Bone Dance: New and Selected Poems, 1965-1993 Paperback – Jan 1 1994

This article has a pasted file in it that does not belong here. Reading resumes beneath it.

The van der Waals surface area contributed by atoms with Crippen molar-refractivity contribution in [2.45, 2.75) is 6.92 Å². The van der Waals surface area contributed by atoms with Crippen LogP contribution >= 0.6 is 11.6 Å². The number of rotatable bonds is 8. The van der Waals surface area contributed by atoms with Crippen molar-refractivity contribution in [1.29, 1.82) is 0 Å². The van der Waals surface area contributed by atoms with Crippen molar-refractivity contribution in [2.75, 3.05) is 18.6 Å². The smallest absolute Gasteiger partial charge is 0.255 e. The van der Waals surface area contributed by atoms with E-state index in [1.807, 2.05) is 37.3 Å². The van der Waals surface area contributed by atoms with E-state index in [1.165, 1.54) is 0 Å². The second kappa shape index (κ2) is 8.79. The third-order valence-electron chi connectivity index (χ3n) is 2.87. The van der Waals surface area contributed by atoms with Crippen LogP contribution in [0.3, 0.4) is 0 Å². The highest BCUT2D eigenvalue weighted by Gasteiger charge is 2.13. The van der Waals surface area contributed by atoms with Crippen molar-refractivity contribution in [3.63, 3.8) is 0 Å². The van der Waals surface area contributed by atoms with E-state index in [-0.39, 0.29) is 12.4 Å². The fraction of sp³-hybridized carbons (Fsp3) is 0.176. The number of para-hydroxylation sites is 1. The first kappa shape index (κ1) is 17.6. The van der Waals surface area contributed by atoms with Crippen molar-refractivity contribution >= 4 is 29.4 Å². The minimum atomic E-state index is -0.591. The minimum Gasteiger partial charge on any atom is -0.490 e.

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"Too city-stupid to know any better, I am left with the paper and pen for my magic," Rose, a Hopi, writes as she realizes, at 45, that the old Native American teachings and ceremonial ways are strong. Her poems trace her evolving linkage not only to Native American issues but to related concerns on a global level. She explores her "half breedness" not as a condition of genetics, ancestry, or race but as a condition of history, a result of cross-cultural experience, of dislocations, reunions, and choices. She sees "no more important movement than that of indigenous peoples and their supporters around the earth" and accordingly laments the $3,000 sale of 19 American Indian skeletons to a museum and howls in horror at skulls and bones excavated from a mission's adobe walls: "They built the missions with dead Indians." Brutally powerful in all ways political and personal. Whitney Scott --This text refers to the Hardcover edition.